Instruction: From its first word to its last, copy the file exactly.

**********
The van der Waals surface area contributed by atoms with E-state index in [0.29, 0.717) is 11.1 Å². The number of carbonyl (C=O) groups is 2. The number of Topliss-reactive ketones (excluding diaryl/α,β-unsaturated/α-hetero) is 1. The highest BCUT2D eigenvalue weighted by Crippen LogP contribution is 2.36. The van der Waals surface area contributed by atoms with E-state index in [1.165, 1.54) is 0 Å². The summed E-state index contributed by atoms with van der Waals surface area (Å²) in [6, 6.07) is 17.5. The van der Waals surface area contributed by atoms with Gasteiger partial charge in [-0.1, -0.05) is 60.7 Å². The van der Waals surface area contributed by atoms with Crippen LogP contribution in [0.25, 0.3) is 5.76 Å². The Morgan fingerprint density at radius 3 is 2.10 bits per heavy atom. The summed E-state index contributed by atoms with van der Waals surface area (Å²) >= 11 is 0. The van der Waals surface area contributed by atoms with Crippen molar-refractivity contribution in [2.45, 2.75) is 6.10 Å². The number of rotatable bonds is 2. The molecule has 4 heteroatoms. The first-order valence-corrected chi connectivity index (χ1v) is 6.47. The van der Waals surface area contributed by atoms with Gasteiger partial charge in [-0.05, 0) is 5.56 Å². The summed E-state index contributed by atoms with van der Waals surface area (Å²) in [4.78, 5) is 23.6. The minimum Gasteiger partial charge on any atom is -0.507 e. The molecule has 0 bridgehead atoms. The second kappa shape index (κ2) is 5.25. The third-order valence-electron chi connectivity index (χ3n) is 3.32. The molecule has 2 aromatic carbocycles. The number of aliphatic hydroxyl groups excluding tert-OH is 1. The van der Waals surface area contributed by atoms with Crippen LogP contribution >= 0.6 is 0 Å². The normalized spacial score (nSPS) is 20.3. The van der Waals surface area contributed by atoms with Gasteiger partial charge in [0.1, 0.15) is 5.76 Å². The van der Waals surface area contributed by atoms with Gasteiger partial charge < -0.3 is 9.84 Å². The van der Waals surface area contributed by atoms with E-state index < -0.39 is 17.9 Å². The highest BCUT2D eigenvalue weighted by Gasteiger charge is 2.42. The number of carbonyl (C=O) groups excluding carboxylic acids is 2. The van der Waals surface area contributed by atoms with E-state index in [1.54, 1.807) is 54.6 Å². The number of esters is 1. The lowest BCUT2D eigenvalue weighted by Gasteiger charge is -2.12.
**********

The van der Waals surface area contributed by atoms with E-state index in [0.29, 0.717) is 11.1 Å². The number of carbonyl (C=O) groups is 2. The number of Topliss-reactive ketones (excluding diaryl/α,β-unsaturated/α-hetero) is 1. The highest BCUT2D eigenvalue weighted by Crippen LogP contribution is 2.36. The van der Waals surface area contributed by atoms with E-state index in [1.165, 1.54) is 0 Å². The summed E-state index contributed by atoms with van der Waals surface area (Å²) in [6, 6.07) is 17.5. The van der Waals surface area contributed by atoms with Gasteiger partial charge in [-0.1, -0.05) is 60.7 Å². The van der Waals surface area contributed by atoms with Crippen LogP contribution in [0.25, 0.3) is 5.76 Å². The Morgan fingerprint density at radius 3 is 2.10 bits per heavy atom. The summed E-state index contributed by atoms with van der Waals surface area (Å²) >= 11 is 0. The van der Waals surface area contributed by atoms with Crippen molar-refractivity contribution in [2.45, 2.75) is 6.10 Å². The number of rotatable bonds is 2. The molecule has 4 heteroatoms. The first-order valence-corrected chi connectivity index (χ1v) is 6.47. The van der Waals surface area contributed by atoms with Gasteiger partial charge in [-0.05, 0) is 5.56 Å². The summed E-state index contributed by atoms with van der Waals surface area (Å²) in [4.78, 5) is 23.6. The minimum Gasteiger partial charge on any atom is -0.507 e. The molecule has 0 bridgehead atoms. The second kappa shape index (κ2) is 5.25. The third-order valence-electron chi connectivity index (χ3n) is 3.32. The molecule has 2 aromatic carbocycles. The number of aliphatic hydroxyl groups excluding tert-OH is 1. The van der Waals surface area contributed by atoms with Crippen LogP contribution >= 0.6 is 0 Å². The normalized spacial score (nSPS) is 20.3. The van der Waals surface area contributed by atoms with Gasteiger partial charge in [0.1, 0.15) is 5.76 Å². The van der Waals surface area contributed by atoms with Gasteiger partial charge < -0.3 is 9.84 Å². The van der Waals surface area contributed by atoms with E-state index < -0.39 is 17.9 Å². The highest BCUT2D eigenvalue weighted by Gasteiger charge is 2.42. The number of carbonyl (C=O) groups excluding carboxylic acids is 2. The van der Waals surface area contributed by atoms with E-state index in [1.54, 1.807) is 54.6 Å². The number of esters is 1. The lowest BCUT2D eigenvalue weighted by Gasteiger charge is -2.12.